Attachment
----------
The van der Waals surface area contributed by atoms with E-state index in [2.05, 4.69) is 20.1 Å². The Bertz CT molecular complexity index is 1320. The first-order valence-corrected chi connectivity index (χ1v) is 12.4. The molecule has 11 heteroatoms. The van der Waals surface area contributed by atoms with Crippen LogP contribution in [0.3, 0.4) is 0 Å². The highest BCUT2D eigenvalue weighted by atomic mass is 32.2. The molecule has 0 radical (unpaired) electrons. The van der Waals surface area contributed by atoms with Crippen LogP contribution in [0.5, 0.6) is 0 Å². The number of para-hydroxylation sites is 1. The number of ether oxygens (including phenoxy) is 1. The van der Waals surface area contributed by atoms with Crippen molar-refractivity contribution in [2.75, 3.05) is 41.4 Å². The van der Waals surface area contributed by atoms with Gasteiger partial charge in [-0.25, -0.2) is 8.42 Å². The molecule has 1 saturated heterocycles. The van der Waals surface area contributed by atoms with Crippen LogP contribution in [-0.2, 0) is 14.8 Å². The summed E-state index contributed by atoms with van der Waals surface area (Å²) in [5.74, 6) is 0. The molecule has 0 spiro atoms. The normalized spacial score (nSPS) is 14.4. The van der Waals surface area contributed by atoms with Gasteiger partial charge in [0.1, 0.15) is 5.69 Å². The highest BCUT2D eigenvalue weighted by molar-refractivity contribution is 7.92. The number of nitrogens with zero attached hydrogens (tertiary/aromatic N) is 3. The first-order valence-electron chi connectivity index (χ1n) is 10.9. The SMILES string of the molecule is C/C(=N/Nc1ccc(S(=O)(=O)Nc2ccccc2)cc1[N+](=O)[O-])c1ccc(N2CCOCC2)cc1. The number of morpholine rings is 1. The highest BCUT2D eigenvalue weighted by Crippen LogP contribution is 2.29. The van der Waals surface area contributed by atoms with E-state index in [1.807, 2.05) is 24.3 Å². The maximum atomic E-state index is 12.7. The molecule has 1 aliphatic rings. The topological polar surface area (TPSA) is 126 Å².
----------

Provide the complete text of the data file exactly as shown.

The van der Waals surface area contributed by atoms with E-state index in [2.05, 4.69) is 20.1 Å². The Bertz CT molecular complexity index is 1320. The first-order valence-corrected chi connectivity index (χ1v) is 12.4. The molecule has 11 heteroatoms. The van der Waals surface area contributed by atoms with Crippen LogP contribution in [0.3, 0.4) is 0 Å². The highest BCUT2D eigenvalue weighted by atomic mass is 32.2. The molecule has 0 radical (unpaired) electrons. The van der Waals surface area contributed by atoms with Crippen LogP contribution in [0.5, 0.6) is 0 Å². The number of para-hydroxylation sites is 1. The number of ether oxygens (including phenoxy) is 1. The van der Waals surface area contributed by atoms with Crippen molar-refractivity contribution in [2.75, 3.05) is 41.4 Å². The van der Waals surface area contributed by atoms with Gasteiger partial charge in [-0.25, -0.2) is 8.42 Å². The molecule has 1 saturated heterocycles. The van der Waals surface area contributed by atoms with Crippen LogP contribution in [-0.2, 0) is 14.8 Å². The summed E-state index contributed by atoms with van der Waals surface area (Å²) in [5.74, 6) is 0. The molecule has 0 spiro atoms. The normalized spacial score (nSPS) is 14.4. The van der Waals surface area contributed by atoms with Gasteiger partial charge in [0.1, 0.15) is 5.69 Å². The highest BCUT2D eigenvalue weighted by molar-refractivity contribution is 7.92. The number of nitrogens with zero attached hydrogens (tertiary/aromatic N) is 3. The first-order valence-electron chi connectivity index (χ1n) is 10.9. The SMILES string of the molecule is C/C(=N/Nc1ccc(S(=O)(=O)Nc2ccccc2)cc1[N+](=O)[O-])c1ccc(N2CCOCC2)cc1. The number of morpholine rings is 1. The highest BCUT2D eigenvalue weighted by Crippen LogP contribution is 2.29. The van der Waals surface area contributed by atoms with E-state index in [1.807, 2.05) is 24.3 Å². The maximum atomic E-state index is 12.7. The molecule has 1 aliphatic rings. The topological polar surface area (TPSA) is 126 Å².